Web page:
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In our State of Utah, the honey bee is an insect of great importance economically, agriculturally and symbolically.

In our state, the honeybee is an insect of great importance economically, agriculturally and symbolically. In 1959, the beehive was designated as the official state emblem, and Utah has long been known as the Beehive State. There are an estimated 40,000 hives in Utah, which produce over 900,000 pounds of honey every year, including our own University of Utah’s small-scale Beekeeping Association, which provides over 100 pounds of honey each year.

However, sadly, in recent times, there has been an average loss of 30 to 40 percent of the honeybee colonies every year due to climate change. This might not seem to be a big deal to the average reader, but this is terrifying news. Utah honeybees provide pollination for a majority of the state's $34 million fruit and berry industry, and it's estimated that honeybees produce 1 in 3 bites of food you take. After learning this, I was shocked: What could be killing all these bees?

The answer is not very surprising to me; it’s the change in Utah’s climate. Bees are very similar to penguins; when it begins to get cold outside, they cluster together to keep their queen and larvae alive with their body heat. Body heat is how bees survive the harsh winter here in Utah, but in the past decade, our weather patterns have been irregular.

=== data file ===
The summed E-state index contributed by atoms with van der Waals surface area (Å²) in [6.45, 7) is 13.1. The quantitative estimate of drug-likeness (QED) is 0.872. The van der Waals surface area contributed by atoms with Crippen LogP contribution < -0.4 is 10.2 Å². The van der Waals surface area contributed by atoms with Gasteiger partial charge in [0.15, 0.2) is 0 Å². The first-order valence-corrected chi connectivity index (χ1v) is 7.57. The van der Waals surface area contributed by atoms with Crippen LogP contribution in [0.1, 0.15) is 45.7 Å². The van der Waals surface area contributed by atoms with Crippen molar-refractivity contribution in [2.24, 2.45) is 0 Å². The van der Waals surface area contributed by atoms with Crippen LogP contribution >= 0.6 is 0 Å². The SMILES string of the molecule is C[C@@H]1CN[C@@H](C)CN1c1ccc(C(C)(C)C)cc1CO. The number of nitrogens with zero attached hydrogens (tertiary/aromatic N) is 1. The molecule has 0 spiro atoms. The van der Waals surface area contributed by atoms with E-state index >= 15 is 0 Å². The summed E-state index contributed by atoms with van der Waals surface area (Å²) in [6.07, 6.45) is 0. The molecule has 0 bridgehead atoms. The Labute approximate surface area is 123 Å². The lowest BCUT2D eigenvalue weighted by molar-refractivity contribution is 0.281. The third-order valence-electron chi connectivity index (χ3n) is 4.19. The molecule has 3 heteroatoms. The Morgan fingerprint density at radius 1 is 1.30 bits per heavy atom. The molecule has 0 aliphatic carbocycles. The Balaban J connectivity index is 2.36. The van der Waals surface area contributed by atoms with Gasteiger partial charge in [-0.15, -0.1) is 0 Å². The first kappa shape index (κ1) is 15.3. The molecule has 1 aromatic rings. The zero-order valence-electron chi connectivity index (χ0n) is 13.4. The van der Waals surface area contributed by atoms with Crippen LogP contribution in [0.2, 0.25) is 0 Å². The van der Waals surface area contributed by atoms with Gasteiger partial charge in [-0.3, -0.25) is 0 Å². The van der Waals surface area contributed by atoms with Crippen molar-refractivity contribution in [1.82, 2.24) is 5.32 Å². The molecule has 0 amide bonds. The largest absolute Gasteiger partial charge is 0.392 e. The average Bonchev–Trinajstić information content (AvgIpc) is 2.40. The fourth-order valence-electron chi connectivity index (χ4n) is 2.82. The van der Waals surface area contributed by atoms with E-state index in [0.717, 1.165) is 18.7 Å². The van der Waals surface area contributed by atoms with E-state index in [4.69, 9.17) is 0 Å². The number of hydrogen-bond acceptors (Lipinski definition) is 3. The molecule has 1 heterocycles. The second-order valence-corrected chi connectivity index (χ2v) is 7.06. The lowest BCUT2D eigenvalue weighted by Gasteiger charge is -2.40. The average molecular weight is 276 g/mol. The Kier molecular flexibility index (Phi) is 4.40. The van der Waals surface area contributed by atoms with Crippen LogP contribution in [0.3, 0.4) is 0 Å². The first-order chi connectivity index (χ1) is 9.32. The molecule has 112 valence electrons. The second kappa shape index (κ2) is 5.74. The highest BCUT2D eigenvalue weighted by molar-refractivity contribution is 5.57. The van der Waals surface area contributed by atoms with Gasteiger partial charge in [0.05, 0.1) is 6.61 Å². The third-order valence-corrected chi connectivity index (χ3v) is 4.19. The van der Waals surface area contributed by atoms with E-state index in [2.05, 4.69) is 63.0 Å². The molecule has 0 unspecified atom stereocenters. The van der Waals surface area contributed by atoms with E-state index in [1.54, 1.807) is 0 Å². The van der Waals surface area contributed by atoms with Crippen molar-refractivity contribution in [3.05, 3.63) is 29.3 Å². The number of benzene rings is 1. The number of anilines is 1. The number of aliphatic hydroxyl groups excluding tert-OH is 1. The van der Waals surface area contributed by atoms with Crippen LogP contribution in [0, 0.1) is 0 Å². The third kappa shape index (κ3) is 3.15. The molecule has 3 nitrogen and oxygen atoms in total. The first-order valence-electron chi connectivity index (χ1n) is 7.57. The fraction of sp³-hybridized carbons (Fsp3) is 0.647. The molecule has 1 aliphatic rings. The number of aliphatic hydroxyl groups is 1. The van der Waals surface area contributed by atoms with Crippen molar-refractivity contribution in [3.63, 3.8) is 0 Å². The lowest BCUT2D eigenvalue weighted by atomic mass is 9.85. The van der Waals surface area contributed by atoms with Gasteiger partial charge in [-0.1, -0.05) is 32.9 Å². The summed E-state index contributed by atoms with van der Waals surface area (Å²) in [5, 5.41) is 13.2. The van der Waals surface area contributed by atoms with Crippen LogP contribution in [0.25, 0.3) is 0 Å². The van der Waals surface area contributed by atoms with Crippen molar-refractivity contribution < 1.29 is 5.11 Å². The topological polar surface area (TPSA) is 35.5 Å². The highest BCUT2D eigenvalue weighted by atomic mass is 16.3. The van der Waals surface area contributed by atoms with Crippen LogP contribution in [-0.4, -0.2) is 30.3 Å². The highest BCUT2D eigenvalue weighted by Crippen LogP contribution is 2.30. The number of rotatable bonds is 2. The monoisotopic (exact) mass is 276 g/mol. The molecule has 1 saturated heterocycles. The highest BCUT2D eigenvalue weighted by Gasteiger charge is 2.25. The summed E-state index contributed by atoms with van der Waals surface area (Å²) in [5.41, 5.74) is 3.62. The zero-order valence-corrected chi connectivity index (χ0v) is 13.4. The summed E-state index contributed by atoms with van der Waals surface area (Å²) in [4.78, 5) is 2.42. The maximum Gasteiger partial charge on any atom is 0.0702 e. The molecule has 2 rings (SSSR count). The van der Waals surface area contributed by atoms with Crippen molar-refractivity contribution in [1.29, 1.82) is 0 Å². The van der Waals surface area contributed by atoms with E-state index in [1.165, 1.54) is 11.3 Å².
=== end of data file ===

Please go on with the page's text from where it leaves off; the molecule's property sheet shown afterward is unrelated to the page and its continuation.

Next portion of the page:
Early in the spring, when it begins warming up, honeybees start to build their colonies. While the queen is hard at work laying larvae, a sudden freezing night will roll along and the honeybees cluster to their queen. This cluster causes the outside larvae to essentially freeze to death. Not only have beekeepers lost significant portions of their hives to irregular climate, but we have had a considerable decline in the number of beekeepers themselves. According to U.S. Department of Agriculture figures, the number of managed honeybee hives is half of what it was in the 1950s.

Without our fuzzy little friends, we can say goodbye to one-third of the food we eat, our beautiful canyons full of wildflowers and a wide range of animals that rely on bees to pollinate their food.

“If you want to save the world, be a backyard beekeeper,” said Frank Whitby, a University of Utah faculty member and amateur beekeeper.

I couldn’t agree more. A future without honeybees is a future I wish never to see or even imagine.

I urge the public to do what they can to help these little guys succeed even, if you are unable to keep and maintain a hive of your own.

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Here are some tips to help our fuzzy flying friends year-long: Plant single-flower habitats, such as daisies and marigolds, since they produce more nectar than those of double flower tops. Even if you don't have a garden where you can plant lots of flowers, even a simple window container can create a paradise for many bees. Avoid fertilizers and pesticides; try something natural instead, as pesticides don't only negatively affect honeybees, but a wide range of helpful garden insects. Bees need a fresh and clean place to bathe, so try filling a shallow dish with water, and fill the bottom with stones and sticks to allow the bees to lay safely.

Every bit helps protect and promote the health of our local honeybees.